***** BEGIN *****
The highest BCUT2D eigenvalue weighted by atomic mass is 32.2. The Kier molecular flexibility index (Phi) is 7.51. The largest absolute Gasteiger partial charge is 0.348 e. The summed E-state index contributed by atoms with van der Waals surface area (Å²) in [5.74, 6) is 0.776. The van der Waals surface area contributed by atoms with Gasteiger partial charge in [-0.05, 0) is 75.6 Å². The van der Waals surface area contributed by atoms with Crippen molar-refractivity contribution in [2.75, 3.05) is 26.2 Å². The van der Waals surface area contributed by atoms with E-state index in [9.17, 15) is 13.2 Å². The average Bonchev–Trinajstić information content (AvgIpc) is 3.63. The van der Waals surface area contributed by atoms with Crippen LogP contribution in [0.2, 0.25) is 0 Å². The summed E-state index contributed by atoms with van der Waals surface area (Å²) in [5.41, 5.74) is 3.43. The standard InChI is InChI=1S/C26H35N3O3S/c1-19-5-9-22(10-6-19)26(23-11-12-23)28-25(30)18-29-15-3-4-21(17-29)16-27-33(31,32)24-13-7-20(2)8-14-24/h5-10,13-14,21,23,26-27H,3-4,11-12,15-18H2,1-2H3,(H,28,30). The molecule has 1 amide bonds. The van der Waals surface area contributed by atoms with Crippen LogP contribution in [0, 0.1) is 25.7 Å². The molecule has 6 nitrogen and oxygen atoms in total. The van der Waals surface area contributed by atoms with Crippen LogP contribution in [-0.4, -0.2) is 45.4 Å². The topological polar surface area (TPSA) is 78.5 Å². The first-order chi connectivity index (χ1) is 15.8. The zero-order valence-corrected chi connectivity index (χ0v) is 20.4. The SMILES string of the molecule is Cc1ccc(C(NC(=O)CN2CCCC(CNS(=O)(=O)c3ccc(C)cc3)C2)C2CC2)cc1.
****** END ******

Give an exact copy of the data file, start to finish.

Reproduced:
The highest BCUT2D eigenvalue weighted by atomic mass is 32.2. The Kier molecular flexibility index (Phi) is 7.51. The largest absolute Gasteiger partial charge is 0.348 e. The summed E-state index contributed by atoms with van der Waals surface area (Å²) in [5.74, 6) is 0.776. The van der Waals surface area contributed by atoms with Gasteiger partial charge in [-0.05, 0) is 75.6 Å². The van der Waals surface area contributed by atoms with Crippen molar-refractivity contribution in [2.75, 3.05) is 26.2 Å². The van der Waals surface area contributed by atoms with E-state index in [9.17, 15) is 13.2 Å². The average Bonchev–Trinajstić information content (AvgIpc) is 3.63. The van der Waals surface area contributed by atoms with Crippen LogP contribution in [0.2, 0.25) is 0 Å². The summed E-state index contributed by atoms with van der Waals surface area (Å²) in [5.41, 5.74) is 3.43. The standard InChI is InChI=1S/C26H35N3O3S/c1-19-5-9-22(10-6-19)26(23-11-12-23)28-25(30)18-29-15-3-4-21(17-29)16-27-33(31,32)24-13-7-20(2)8-14-24/h5-10,13-14,21,23,26-27H,3-4,11-12,15-18H2,1-2H3,(H,28,30). The molecule has 1 amide bonds. The van der Waals surface area contributed by atoms with Crippen LogP contribution in [0, 0.1) is 25.7 Å². The molecule has 6 nitrogen and oxygen atoms in total. The van der Waals surface area contributed by atoms with Crippen LogP contribution in [-0.4, -0.2) is 45.4 Å². The topological polar surface area (TPSA) is 78.5 Å². The first-order chi connectivity index (χ1) is 15.8. The zero-order valence-corrected chi connectivity index (χ0v) is 20.4. The SMILES string of the molecule is Cc1ccc(C(NC(=O)CN2CCCC(CNS(=O)(=O)c3ccc(C)cc3)C2)C2CC2)cc1.